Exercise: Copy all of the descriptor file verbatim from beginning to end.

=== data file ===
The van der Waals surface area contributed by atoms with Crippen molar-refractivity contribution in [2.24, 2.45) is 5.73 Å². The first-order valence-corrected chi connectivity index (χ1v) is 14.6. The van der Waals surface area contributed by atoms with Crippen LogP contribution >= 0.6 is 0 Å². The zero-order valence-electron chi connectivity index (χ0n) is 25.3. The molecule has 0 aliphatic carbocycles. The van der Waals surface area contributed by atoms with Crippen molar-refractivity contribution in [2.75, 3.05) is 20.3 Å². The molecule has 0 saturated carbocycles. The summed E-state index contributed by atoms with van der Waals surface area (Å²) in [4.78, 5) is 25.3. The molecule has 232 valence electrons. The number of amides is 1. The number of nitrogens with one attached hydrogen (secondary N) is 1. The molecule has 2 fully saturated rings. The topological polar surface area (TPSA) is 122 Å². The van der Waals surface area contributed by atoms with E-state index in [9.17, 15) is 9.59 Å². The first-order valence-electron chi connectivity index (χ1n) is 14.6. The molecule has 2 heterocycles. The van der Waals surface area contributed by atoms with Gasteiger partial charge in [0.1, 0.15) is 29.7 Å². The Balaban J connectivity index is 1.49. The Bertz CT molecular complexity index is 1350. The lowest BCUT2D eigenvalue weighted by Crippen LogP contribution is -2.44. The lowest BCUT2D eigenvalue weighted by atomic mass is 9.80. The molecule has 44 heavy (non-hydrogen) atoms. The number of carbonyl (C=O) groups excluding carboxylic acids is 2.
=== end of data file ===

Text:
The van der Waals surface area contributed by atoms with Crippen molar-refractivity contribution in [2.24, 2.45) is 5.73 Å². The first-order valence-corrected chi connectivity index (χ1v) is 14.6. The van der Waals surface area contributed by atoms with Crippen LogP contribution >= 0.6 is 0 Å². The zero-order valence-electron chi connectivity index (χ0n) is 25.3. The molecule has 0 aliphatic carbocycles. The van der Waals surface area contributed by atoms with Crippen molar-refractivity contribution in [2.75, 3.05) is 20.3 Å². The molecule has 0 saturated carbocycles. The summed E-state index contributed by atoms with van der Waals surface area (Å²) in [4.78, 5) is 25.3. The molecule has 232 valence electrons. The number of amides is 1. The number of nitrogens with one attached hydrogen (secondary N) is 1. The molecule has 2 fully saturated rings. The topological polar surface area (TPSA) is 122 Å². The van der Waals surface area contributed by atoms with E-state index in [9.17, 15) is 9.59 Å². The first-order valence-electron chi connectivity index (χ1n) is 14.6. The molecule has 2 heterocycles. The van der Waals surface area contributed by atoms with Gasteiger partial charge in [0.1, 0.15) is 29.7 Å². The Balaban J connectivity index is 1.49. The Bertz CT molecular complexity index is 1350. The lowest BCUT2D eigenvalue weighted by Crippen LogP contribution is -2.44. The lowest BCUT2D eigenvalue weighted by atomic mass is 9.80. The molecule has 44 heavy (non-hydrogen) atoms. The number of carbonyl (C=O) groups excluding carboxylic acids is 2.